Also keep in mind, a mini cylinder in a shortened J frame puts the blast gap right over your support hand.

Thanks for bringing this up. You must be one of the rare few on here that actually shoots their guns.

Bluestreakfl
07-09-2012, 20:29
I'd like to see something with a 5 round capacity, in the size of a j-frame, chambered in .45 colt.


Sent from my phone booth

countrygun
07-09-2012, 20:34
I'd like to see something with a 5 round capacity, in the size of a j-frame, chambered in .45 colt.


Sent from my phone booth


I had plenty of experience with the first generation Charter bulldogs in .44 special and I have over a years worth with this new one, including stout handloads. That comes pretty close.

Bullman
07-09-2012, 20:34
I'd like to see something with a 5 round capacity, in the size of a j-frame, chambered in .45 colt.


Sent from my phone booth

that is a lot of brass to stuff in a j frame. I think the closest you will find is the Charter Arms .44 Bulldog pug.

countrygun
07-09-2012, 20:36
that is a lot of brass to stuff in a j frame. I think the closest you will find is the Charter Arms .44 Bulldog pug.

You know, if Colt would bring back the Detective Special as a 5 shot big-bore........Hmmm.

dnuggett
07-09-2012, 20:59
Most factory specs rate their standard 9mm with a higher velocity and more energy than .38 Special +P. Once you get up to the $35 a box Buffalo Bore, etc. then things start to even out.

I used to pocket carry a 442 loaded with Buffalo Bore 158gr 38 Special +P as a BUG. Ditched it for a 940 with Speer Gold Dot 9mm. If I decide to get real fancy I'll go with some Ranger +P.

As Berto suggested you can get quite fancy with the .38 Special.. if you load or pay quite a premium for the ammo. I'm not inclined to do either. A 9mm J-Frame made a lot more sense to me. YMMV.

samurairabbi
07-09-2012, 21:07
The .38 spl was not made at it's current length due to black powder. It was done like the .44 magnum to keep it from being loaded in older guns. The 1892 Colt is an example. The .38 special was a smokeless round from the ground up. they lengthened the .38 Long Colt case for safety.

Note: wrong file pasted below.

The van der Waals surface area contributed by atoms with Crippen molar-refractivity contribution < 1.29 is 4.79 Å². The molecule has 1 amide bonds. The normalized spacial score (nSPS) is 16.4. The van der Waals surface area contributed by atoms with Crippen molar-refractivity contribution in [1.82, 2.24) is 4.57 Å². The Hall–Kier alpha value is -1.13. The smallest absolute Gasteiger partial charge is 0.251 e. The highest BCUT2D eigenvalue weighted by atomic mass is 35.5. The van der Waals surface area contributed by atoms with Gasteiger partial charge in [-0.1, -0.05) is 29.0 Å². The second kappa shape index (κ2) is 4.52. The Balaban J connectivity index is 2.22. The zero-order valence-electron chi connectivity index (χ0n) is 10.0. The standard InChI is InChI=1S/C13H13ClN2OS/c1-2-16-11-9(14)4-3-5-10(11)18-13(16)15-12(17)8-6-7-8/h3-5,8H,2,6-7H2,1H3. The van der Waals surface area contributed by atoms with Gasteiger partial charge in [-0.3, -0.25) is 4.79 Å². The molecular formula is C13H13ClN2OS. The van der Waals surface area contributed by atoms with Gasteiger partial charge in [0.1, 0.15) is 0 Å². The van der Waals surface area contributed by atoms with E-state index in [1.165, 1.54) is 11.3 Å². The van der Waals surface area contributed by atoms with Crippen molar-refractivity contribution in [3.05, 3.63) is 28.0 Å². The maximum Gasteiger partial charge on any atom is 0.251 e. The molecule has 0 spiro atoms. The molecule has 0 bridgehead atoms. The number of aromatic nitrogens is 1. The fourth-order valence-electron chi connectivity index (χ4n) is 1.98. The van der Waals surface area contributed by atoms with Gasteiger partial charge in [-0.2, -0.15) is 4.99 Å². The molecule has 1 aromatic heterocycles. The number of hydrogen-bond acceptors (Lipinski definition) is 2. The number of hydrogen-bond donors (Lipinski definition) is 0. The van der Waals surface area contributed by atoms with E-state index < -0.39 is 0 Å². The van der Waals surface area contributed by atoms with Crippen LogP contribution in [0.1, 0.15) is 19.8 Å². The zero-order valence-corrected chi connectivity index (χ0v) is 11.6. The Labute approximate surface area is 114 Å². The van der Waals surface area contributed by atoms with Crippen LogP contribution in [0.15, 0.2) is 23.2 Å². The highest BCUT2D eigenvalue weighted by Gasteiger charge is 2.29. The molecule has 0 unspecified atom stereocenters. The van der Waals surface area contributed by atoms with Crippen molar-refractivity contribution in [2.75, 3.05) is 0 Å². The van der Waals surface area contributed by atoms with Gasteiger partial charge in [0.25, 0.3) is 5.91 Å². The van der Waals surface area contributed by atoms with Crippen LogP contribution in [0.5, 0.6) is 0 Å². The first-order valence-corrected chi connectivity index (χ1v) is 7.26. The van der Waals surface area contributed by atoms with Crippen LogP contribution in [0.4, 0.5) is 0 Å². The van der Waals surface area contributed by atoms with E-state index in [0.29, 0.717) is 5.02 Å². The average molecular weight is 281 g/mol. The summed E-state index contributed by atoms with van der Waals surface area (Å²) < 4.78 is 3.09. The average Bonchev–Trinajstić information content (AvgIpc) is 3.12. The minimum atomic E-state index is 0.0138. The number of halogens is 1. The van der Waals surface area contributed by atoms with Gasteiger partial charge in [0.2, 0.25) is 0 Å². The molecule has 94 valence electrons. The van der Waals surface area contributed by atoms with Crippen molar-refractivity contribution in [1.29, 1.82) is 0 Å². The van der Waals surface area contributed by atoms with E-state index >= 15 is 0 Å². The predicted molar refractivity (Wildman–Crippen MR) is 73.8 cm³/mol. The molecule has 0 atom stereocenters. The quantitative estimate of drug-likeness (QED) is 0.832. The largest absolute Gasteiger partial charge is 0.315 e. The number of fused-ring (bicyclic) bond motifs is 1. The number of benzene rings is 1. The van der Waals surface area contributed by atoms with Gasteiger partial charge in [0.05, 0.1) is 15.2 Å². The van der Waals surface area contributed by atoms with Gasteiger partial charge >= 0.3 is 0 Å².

This scenario is intriguing. I do have one question about it.

If the .38spl was a smokeless round sized to prevent it being loaded in black powder firearms, then why did the cartridge designers stay with a low 18000psi spec in its operating pressure, when any new firearm designed for the .38spl could have accomodated much higher pressure?

Jim Watson
07-09-2012, 21:33
Well, because some people have the idea that the .38 Special was indeed introduced loaded with black powder. Ken Waters says the .38 Long Colt was loaded with 18 grains of black and a 150 grain bullet, the S&W Special with 21 grains of black (I have seen everything from 20 to 21.5) and a 158 grain bullet.

Berto
07-09-2012, 21:37
This scenario is intriguing. I do have one question about it.

If the .38spl was a smokeless round sized to prevent it being loaded in black powder firearms, then why did the cartridge designers stay with a low 18000psi spec in its operating pressure, when any new firearm designed for the .38spl could have accomodated much higher pressure?

My own guess on that is because they were satisfied with the results. In 1934-5, when .357mag came along, people were not accustomed to 'heavy' recoil and probably felt the 158gr at 900fps was plenty good.
Unlike the Europeans, we liked bigger case volume low pressure revolver rounds too, whereas .30 and 9mm Luger were the new direction in handguns just as they had gone smaller bore high pressure in the rifles.

Berto
07-09-2012, 21:43
Most factory specs rate their standard 9mm with a higher velocity and more energy than .38 Special +P. Once you get up to the $35 a box Buffalo Bore, etc. then things start to even out.